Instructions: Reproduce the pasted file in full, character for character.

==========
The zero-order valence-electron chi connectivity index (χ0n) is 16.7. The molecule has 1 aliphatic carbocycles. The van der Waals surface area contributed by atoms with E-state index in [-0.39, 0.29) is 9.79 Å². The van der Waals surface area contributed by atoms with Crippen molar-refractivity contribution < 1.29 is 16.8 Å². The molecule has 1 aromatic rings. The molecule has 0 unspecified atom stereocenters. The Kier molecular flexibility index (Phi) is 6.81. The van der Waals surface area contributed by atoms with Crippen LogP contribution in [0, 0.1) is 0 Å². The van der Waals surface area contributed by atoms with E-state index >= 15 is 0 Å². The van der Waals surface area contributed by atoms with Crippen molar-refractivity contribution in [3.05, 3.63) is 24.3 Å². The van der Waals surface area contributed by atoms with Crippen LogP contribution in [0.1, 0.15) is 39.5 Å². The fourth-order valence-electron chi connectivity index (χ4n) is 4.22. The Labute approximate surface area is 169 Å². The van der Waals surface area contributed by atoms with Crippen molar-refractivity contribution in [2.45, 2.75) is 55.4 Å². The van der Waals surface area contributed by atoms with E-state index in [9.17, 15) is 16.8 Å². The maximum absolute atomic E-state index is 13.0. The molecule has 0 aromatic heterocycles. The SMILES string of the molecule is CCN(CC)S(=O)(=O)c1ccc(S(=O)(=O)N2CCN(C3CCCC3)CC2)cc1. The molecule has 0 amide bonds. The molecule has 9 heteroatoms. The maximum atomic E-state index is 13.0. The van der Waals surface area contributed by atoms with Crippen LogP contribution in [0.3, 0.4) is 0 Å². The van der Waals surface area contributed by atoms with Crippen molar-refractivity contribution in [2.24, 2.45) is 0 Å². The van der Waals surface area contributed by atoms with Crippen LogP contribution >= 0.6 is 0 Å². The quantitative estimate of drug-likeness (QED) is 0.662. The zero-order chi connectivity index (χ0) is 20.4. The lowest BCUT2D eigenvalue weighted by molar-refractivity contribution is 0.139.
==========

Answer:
The zero-order valence-electron chi connectivity index (χ0n) is 16.7. The molecule has 1 aliphatic carbocycles. The van der Waals surface area contributed by atoms with E-state index in [-0.39, 0.29) is 9.79 Å². The van der Waals surface area contributed by atoms with Crippen molar-refractivity contribution < 1.29 is 16.8 Å². The molecule has 1 aromatic rings. The molecule has 0 unspecified atom stereocenters. The Kier molecular flexibility index (Phi) is 6.81. The van der Waals surface area contributed by atoms with Crippen LogP contribution in [0, 0.1) is 0 Å². The van der Waals surface area contributed by atoms with E-state index >= 15 is 0 Å². The van der Waals surface area contributed by atoms with Crippen molar-refractivity contribution in [3.05, 3.63) is 24.3 Å². The van der Waals surface area contributed by atoms with Crippen LogP contribution in [0.1, 0.15) is 39.5 Å². The fourth-order valence-electron chi connectivity index (χ4n) is 4.22. The Labute approximate surface area is 169 Å². The van der Waals surface area contributed by atoms with Crippen molar-refractivity contribution in [2.45, 2.75) is 55.4 Å². The van der Waals surface area contributed by atoms with E-state index in [9.17, 15) is 16.8 Å². The maximum absolute atomic E-state index is 13.0. The molecule has 0 aromatic heterocycles. The SMILES string of the molecule is CCN(CC)S(=O)(=O)c1ccc(S(=O)(=O)N2CCN(C3CCCC3)CC2)cc1. The molecule has 0 amide bonds. The molecule has 9 heteroatoms. The maximum atomic E-state index is 13.0. The van der Waals surface area contributed by atoms with Crippen LogP contribution in [0.3, 0.4) is 0 Å². The van der Waals surface area contributed by atoms with Crippen molar-refractivity contribution in [2.24, 2.45) is 0 Å². The van der Waals surface area contributed by atoms with Crippen LogP contribution >= 0.6 is 0 Å². The quantitative estimate of drug-likeness (QED) is 0.662. The zero-order chi connectivity index (χ0) is 20.4. The lowest BCUT2D eigenvalue weighted by molar-refractivity contribution is 0.139.